Wednesday, May 2, 2012

Importance and Consequences of bugs

 The importance of bugs depends on frequency, correction cost, installation cost, and consequences.
  1. Frequency: How often does that kind of bug occur? Pay more attention to the more frequent bug types.
  2. Correction Cost: What does it cost to correct the bug after it is found? The cost is the sum of 2 factors: (1) the cost of discovery (2) the cost of correction. These costs go up dramatically later in the development cycle when the bug is discovered. Correction cost also depends on system size.
  3. Installation Cost: Installation cost depends on the number of installations: small for a single user program but more for distributed systems. Fixing one bug and distributing the fix could exceed the entire system's development cost.
  4. Consequences: What are the consequences of the bug? Bug consequences can range from mild to catastrophic.

A reasonable metric for bug importance is
Importance= ($) = Frequence * (Correction cost + Installation cost + Consequential cost)

  • CONSEQUENCES OF BUGS: The consequences of a bug can be measure in terms of human rather than machine. Some consequences of a bug on a scale of one to ten are:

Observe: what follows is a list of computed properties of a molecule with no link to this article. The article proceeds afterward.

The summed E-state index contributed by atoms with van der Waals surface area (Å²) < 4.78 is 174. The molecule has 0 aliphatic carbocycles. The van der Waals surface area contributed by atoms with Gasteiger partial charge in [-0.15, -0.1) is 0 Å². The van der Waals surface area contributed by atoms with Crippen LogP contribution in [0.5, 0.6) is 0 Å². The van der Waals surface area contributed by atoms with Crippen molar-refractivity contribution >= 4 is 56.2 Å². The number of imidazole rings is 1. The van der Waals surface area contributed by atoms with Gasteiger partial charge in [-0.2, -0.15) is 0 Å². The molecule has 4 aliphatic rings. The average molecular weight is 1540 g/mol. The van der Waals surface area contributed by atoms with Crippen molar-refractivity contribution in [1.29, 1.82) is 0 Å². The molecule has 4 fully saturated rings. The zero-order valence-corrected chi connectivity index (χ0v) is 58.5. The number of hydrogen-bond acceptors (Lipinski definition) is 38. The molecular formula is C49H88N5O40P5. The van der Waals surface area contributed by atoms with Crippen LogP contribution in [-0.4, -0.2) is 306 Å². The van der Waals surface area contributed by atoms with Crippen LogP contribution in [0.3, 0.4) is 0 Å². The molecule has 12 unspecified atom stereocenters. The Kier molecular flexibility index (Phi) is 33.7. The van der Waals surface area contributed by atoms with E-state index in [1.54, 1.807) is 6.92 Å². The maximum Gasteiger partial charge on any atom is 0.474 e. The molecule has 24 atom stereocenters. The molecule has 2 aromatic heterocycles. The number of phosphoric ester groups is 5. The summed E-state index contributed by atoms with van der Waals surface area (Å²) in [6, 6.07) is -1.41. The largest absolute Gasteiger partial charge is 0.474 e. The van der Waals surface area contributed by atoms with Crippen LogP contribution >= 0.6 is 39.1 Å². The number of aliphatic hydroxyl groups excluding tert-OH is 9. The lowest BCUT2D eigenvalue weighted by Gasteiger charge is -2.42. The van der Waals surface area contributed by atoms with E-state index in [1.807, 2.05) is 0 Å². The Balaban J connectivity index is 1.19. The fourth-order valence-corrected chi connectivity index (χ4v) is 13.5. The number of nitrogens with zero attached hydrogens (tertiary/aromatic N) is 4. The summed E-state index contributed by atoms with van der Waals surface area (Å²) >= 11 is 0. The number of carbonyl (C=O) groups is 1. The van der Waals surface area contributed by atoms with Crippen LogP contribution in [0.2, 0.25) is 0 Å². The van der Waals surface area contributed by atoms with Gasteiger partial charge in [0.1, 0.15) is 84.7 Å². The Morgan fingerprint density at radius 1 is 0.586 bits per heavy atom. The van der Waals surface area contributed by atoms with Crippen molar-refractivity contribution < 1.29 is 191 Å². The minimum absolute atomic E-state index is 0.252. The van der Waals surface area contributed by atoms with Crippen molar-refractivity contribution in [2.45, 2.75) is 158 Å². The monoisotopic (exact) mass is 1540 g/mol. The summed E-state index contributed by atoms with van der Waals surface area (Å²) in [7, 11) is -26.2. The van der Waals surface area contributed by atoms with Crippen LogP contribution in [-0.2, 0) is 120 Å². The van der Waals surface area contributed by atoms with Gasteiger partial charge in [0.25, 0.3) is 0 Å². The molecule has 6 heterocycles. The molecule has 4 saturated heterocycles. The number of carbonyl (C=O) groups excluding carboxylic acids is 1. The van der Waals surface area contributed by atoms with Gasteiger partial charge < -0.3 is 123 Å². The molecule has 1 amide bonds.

1. Mild: The symptoms of the bug offend us aesthetically (gently); a misspelled output or a misaligned printout.
    2. Moderate: Outputs are misleading or redundant. The bug impacts the system's performance.
    3. Annoying: The system's behaviour because of the bug is dehumanizing. E.g. Names are truncated orarbitarily modified.
    4. Disturbing: It refuses to handle legitimate (authorized / legal) transactions. The ATM wont give you money. My credit card is declared invalid.
    5. Serious: It loses track of its transactions. Not just the transaction itself but the fact that the transaction occurred. Accountability is lost.
    6. Very Serious: The bug causes the system to do the wrong transactions. Instead of losing your paycheck, the system credits it to another account or converts deposits to withdrawals.
    7. Extreme: The problems aren't limited to a few users or to few transaction types. They are frequent and arbitrary instead of sporadic infrequent) or for unusual cases.
    8. Intolerable: Long term unrecoverable corruption of the database occurs and the corruption is not easily discovered. Serious consideration is given to shutting the system down.
    9. Catastrophic: The decision to shut down is taken out of our hands because the system fails.
    10. Infectious: What can be worse than a failed system? One that corrupt other systems even though it doesnot fall in itself ; that erodes the social physical environment; that melts nuclear reactors and starts war.

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